Eva Heiman, from Nagyvarad, Hungary, began keeping a diary on Feb. 13, 1944, her 13th birthday. She stopped writing a little over three months later, shortly before she was deported by the Nazis with hundreds of other Jews to the Auschwitz concentration camp in Poland, where she eventually died.
What if she'd been able to document her experiences on Instagram?
A wrenching series based on Eva's diaries will unfurl on the @eva.stories Instagram page this Wednesday and Thursday, marking Holocaust Remembrance Day in Israel. All told, more than 50 IG stories based on her journals will appear, with a new post every 30 minutes.
Technology entrepreneur and businessman Mati Kochavi produced the project with his daughter, Maya.
"We asked ourselves what would happen if Eva, instead of a pen and paper for writing a diary, had a smartphone and Instagram," he says.
Shot mostly on smartphones, "Eva's Stories" spins its narrative from the girl's perspective, as if she were always recording the action.
"The idea was to build the environment in which Eva lived and supposedly photographed what she was sending to her friends," Kochavi says.
This trailer from Leo Burnett, part of the project's broader publicity push in Israel that also includes billboards and influencer outreach, has generated nearly 300,000 views in its first day:
During the 24 hours of Holocaust Memorial Day, which runs from Wednesday to Thursday evening, still photos, texts and stories posted to IG will bring Eva's final months to life. Beginning with her carefree schooldays, viewers will watch her world turned inside out as the Nazis invade, move the Jews into ghettos and finally ship her off to Auschwitz. (The content also exists as a 48-minute film.)
The work boasts impressive period detail, from the spot-on 1940s fashions to the muted color scheme, which imbues the images with the melancholy feel of found footage dating back more than 70 years.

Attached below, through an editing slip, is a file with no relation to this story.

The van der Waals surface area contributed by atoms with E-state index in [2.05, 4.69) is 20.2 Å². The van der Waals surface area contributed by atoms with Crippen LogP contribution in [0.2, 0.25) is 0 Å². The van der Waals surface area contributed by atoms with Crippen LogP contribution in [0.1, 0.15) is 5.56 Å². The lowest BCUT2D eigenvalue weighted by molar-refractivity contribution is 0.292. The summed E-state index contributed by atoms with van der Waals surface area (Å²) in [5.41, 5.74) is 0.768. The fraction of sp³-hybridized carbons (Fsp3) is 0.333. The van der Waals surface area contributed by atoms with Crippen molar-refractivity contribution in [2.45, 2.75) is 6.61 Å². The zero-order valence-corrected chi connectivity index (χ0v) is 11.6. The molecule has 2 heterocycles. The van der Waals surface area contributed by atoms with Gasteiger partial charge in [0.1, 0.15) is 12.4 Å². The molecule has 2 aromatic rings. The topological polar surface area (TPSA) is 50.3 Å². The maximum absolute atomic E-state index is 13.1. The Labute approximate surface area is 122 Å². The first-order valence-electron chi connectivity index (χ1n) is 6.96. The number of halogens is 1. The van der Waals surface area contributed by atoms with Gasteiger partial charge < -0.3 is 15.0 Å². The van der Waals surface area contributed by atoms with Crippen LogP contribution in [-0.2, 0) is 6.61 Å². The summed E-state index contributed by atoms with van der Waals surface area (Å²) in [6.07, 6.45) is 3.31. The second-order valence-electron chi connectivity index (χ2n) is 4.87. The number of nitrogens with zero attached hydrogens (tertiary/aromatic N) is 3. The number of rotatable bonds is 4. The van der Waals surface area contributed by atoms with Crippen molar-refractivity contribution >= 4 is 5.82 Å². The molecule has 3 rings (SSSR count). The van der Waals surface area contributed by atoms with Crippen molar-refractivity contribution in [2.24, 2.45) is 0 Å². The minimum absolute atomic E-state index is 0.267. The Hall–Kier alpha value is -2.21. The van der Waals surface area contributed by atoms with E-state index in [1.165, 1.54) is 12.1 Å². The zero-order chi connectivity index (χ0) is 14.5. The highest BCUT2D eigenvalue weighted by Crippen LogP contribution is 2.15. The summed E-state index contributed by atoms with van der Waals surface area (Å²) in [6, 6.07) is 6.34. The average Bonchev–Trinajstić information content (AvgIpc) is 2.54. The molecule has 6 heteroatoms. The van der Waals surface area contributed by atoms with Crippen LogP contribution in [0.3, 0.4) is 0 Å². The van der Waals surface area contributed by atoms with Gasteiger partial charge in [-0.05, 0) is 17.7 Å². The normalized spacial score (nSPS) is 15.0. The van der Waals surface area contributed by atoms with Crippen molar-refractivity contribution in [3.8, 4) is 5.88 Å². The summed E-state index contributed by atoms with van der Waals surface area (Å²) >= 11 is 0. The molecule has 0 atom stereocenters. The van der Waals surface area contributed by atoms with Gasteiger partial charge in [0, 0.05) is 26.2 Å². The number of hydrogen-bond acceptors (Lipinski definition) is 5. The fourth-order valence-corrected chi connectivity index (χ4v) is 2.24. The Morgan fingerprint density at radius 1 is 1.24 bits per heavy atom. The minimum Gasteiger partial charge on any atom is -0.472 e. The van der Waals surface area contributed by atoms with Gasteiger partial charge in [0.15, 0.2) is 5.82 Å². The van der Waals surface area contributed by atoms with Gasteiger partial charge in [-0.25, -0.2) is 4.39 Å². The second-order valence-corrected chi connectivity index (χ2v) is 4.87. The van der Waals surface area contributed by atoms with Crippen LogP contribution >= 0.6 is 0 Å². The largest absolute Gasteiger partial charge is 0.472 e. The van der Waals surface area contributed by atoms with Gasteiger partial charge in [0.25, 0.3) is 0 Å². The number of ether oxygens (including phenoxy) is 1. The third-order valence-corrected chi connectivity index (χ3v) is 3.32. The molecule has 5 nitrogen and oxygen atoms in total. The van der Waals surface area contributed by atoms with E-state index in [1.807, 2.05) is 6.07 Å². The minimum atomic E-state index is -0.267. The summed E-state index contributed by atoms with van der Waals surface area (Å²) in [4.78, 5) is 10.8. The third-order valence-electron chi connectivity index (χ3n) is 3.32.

What's most striking, however, is how familiar Eva's world appears. At first, she laughs and jokes with family and friends like any schoolgirl from 2019. Later, when the German Wehrmacht rolls in and the horror begins, Eva's sense of fear is palpable. We share her sorrow as she must suddenly must navigate a world torn apart with little hope for the future.
"In her diary, Eva had expressed her dream of moving to London one day and becoming a photojournalist," Kochavi says. "We translated her diary into video clips, we gave her a smartphone instead of a camera, we published her writings on Instagram instead of in a newspaper, and we brought her story first to Israel and then to London and the rest of the world."
Given the universality of her tale—this could be the story of any young girl at any time in history, a member of any oppressed group—and the recent rise of ultra-nationalistic ideals in our present age, "Eva's Stories" offers a heartfelt, timely warning. (The hateful, anti-semitic nature of some IG commenters should give us all pause.)
Lest anyone forget, the Holocaust, engineered by Germany's Adolph Hitler during World War II, claimed the lives of some more than 6 million European Jews. In recent years, conspiracy theorists and Nazi apologists have sought to retroactively minimize the event's impact, in many cases by quibbling about the exact casualty figures, or even claiming that the death camps weren't really so bad.
In point of fact, it was genocide waged by a maniac, a bloody stain on our humanity. All genocides deserve our tears. Each and every one should be remembered.
"We were trying to reach a relatively young generation of people: 13- to 30-year-olds for whom Instagram is their main platform," Kochavi says. "We wanted to reach them on the platform that was most native to them and convey Eva's story in a way that would resonate powerfully with them. We understood we had to reinvent the way the Holocaust story is told and make it tangible."
"In the digital age," he adds, "given the dwindling number of survivors, it is imperative to find new models of testimony and memory."
As for digital word of mouth, the project got a boost when re-elected Israeli prime minister Benjamin Netanyhu posted about Eva's Stories on his official Instagram: